Contact

Dr. Arnd Junghans
Project leader
Nuclear Physics
a.junghansAthzdr.de
Phone: +49 351 260 - 3589
Fax: +49 351 260 - 13589

Dr. Roland Beyer
PostDoc / Beamline scientist
Nuclear Physics
roland.beyerAthzdr.de
Phone: +49 351 260 - 3281

nELBE: Neutron time-of-flight experiments at ELBE

E. Altstadt1, C. Beckert1, R. Beyer2, H. Freiesleben3, V. Galindo1, M. Greschner3, E. Grosse2,3, A. R. Junghans2, J. Klug2,  D. Légrády1, B. Naumann4, K. Noack1, K.D. Schilling2, R. Schlenk5, S. Schneider5, K. Seidel3, A. Wagner2, F.-P. Weiss1,6

1Institut für Sicherheitsforschung, FZD
2Institut für Strahlenphysik, FZD
3Institut  für Kern- und Teilchenphysik, TUD
4Abteilung Sicherheit, Strahlenschutz, FZD
5Abteilung Mechanische Entwicklung, FZD
6Institut  für Energietechnik, TUD

The main components of the neutron time-of-flight source being developed at ELBE are described below and in [1,2]. The neutron time-of-flight source consists of  the liquid-lead neutron radiator utilising the pulsed electron beam, the collimator shaping the neutron beam, and the different detector setups for studying the neutron-induced reactions. In addition, a comparison is made with other neutron time-of-flight facilities.

The liquid-lead neutron radiator

When operating the liquid-lead radiator, the electron beam passes a beryllium window mounted on a stainless steel vacuum chamber and hits the radiator, consisting of a molybdenum channel confining the liquid lead. The Be window and the vacuum chamber constitute the radiator housing indicated in the upper part of the right figure. The drawing below shows the radiator in some detail. A lead-shielded, water-cooled aluminium beam dump absorbs the unused radiation (electrons, photons, neutrons). Apart from the molybdenum channel in the vacuum chamber, the liquid lead is transported in an isolated and electrically heatable stainless-steel tube circuit, and cooled through a heat exchanger using an InGaSn eutecticum as an intermediate heat transfer fluid.

The neutrons are emitted almost isotropically from the radiator, while a large part of the electrons and the bremsstrahlung photons mainly emerge in the forward direction. Thereby, using the neutrons emitted about 90° from the direction of the electron beam, a high suppression of the photon-to-neutron rate is obtained. The neutrons are shaped by a collimator into a well-defined beam, entering the experimental site in the adjacent room.

To take advantage of the picosecond electron beam pulse length, the radiator volume needs to be small enough to keep the time interval of beam passage and photoneutron production in the sub-nanosecond range. This also minimizes scattering inside the radiator, and the background of thermal neutrons. At the same time, the radiator volume has to be large enough to obtain a reasonable conversion efficiency. Simulations have shown that a good trade-off between source strength and energy resolution is obtained with a volume of approximately 1 cm3.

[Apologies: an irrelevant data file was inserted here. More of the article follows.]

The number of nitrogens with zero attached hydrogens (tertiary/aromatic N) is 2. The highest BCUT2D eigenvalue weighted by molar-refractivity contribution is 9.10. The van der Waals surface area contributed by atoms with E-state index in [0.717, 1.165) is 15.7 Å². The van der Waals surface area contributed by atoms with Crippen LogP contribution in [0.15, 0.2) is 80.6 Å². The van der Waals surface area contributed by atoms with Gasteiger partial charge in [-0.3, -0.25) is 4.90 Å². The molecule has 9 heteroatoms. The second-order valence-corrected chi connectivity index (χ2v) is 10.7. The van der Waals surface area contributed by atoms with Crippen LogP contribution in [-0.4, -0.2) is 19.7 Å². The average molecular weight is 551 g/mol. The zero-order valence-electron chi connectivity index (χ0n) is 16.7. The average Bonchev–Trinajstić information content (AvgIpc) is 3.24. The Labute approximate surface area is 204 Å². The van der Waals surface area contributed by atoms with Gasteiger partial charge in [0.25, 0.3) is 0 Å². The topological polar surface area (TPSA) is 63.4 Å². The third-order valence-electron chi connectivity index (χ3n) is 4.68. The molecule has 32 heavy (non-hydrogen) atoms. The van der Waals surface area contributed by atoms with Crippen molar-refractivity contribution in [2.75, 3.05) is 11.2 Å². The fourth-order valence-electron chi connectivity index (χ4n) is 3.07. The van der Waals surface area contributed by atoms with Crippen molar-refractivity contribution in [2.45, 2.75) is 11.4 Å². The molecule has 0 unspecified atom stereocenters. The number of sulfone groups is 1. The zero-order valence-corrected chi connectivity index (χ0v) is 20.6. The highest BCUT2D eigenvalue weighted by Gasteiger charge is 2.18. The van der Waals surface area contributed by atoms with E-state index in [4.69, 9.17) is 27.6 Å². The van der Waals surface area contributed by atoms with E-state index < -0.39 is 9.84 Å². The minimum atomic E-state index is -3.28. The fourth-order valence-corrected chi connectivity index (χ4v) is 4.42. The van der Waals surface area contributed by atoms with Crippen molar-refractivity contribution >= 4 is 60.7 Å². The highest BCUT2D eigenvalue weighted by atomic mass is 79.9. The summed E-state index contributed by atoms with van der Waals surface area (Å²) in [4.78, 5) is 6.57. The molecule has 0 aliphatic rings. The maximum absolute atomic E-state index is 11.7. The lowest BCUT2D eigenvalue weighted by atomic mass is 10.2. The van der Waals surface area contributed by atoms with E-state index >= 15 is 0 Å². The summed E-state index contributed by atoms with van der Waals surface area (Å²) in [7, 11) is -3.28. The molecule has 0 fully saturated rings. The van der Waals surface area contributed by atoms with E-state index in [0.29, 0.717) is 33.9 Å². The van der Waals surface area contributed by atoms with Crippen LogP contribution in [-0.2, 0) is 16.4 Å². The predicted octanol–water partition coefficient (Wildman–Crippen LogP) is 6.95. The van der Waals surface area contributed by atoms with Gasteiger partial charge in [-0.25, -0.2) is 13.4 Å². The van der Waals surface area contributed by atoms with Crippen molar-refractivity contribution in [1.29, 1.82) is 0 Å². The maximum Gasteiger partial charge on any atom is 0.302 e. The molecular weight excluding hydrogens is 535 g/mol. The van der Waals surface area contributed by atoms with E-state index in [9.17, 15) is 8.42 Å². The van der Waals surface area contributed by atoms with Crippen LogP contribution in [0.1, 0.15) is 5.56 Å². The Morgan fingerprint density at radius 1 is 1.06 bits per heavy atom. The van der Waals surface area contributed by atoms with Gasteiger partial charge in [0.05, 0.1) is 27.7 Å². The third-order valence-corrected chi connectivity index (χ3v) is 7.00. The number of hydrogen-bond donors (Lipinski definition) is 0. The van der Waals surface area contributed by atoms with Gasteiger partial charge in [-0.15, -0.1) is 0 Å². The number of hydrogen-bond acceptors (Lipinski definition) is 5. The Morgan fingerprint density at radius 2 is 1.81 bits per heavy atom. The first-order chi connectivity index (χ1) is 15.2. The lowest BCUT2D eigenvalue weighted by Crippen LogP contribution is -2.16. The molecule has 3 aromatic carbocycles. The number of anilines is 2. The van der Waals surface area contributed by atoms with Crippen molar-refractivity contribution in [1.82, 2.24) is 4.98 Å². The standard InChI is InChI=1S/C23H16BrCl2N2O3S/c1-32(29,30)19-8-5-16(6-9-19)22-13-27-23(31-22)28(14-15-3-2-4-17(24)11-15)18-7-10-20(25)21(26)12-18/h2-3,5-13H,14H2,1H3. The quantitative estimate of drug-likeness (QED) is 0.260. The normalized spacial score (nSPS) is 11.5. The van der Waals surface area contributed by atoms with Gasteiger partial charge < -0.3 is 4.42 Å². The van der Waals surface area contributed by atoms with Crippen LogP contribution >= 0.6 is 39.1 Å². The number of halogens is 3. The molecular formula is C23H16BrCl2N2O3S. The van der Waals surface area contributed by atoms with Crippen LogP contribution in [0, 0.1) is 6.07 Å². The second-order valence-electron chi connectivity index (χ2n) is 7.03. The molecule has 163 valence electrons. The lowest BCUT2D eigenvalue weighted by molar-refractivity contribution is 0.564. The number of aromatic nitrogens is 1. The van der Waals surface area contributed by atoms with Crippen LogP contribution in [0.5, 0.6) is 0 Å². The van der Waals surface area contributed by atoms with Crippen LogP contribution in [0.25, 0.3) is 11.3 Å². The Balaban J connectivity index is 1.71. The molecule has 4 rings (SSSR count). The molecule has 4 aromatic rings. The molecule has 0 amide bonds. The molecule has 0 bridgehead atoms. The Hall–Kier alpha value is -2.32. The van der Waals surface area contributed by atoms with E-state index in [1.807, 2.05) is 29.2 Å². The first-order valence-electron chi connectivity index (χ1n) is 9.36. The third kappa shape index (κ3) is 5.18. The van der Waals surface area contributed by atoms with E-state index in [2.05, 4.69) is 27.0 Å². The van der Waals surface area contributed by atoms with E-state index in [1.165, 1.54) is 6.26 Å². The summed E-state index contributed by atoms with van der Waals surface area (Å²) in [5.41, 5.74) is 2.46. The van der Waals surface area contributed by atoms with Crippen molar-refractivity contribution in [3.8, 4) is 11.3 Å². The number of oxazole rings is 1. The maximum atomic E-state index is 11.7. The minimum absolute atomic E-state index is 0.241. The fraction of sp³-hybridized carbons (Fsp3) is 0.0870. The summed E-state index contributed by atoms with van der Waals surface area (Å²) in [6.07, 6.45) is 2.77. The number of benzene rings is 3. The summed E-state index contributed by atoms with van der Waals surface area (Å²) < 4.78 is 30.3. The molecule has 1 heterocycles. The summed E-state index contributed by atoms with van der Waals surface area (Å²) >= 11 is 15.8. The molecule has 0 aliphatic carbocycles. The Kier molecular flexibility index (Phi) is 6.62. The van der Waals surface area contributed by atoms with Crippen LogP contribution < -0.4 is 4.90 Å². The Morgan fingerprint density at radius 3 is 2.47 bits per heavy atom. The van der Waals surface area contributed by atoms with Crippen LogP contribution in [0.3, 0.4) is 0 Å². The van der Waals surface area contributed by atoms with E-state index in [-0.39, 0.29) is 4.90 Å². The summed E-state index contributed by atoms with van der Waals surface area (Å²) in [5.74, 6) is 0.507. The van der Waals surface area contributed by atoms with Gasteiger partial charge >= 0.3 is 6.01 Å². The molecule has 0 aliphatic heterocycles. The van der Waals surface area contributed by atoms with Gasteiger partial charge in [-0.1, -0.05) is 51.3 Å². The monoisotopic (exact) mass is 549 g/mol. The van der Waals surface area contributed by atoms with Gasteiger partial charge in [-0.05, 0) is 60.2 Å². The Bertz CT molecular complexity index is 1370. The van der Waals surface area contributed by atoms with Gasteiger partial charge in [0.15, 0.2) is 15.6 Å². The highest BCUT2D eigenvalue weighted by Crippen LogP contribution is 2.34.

The electron beam will deposit up to 25 kW thermal load in the radiator – too high to be dissipated by gas cooling and heat radiation for a solid target of such small size. Since cooling with water is unfavorable due to its neutron-moderating properties, liquid lead was chosen as radiator material. This also has the advantages of a low-lying giant dipole resonance giving a high (³,xn) neutron yield, a large temperature interval (1420 K) between melting and boiling points, and less activation compared to other possible radiator materials (e.g., mercury). A lead channel with a cross section of (11.2 mm)2 was chosen, corresponding to two radiation lengths for electrons in lead. Molybdenum was selected for the channel walls (0.5 mm thick) due to its good strain tolerance and heat conductivity.

A spindle lifter was constructed to raise the whole radiator and beam dump assembly 3 m up from its rest position inside a lead shield, to the level of the electron beam line, as shown in the figure. The park position allows for the accessibility of the cave and the operation of the other neutron sources.

Monte Carlo simulations were performed using MCNP4C3 [3] to characterize neutron and photon intensities, time and energy distributions, and resolutions. The main parameters determining the neutron intensity at the sample position are the radiator dimensions, the energy of the beam electrons, the beam current, and the length of the neutron flight path. At present, the maximum average beam current is 1 mA with a repetition rate of 13 MHz. A superconducting RF photo electron injector (SRF gun) is being developed, allowing for a beam current of 1 mA at a repetition rate of 0.5 MHz [4]. For electrons with energy Ee = 40 MeV and a beam current of Ie = 1 mA, the simulations predict a neutron source strength of 2.7·1013 s-1 from the radiator and a neutron flux density of 1.5·107 cm-2 s-1 at the measuring position 3.9 m from the radiator (after the collimator). The table below shows a compilation of fluxes for different electron energies.

Electron energy / MeV

Radiator source strength / s-1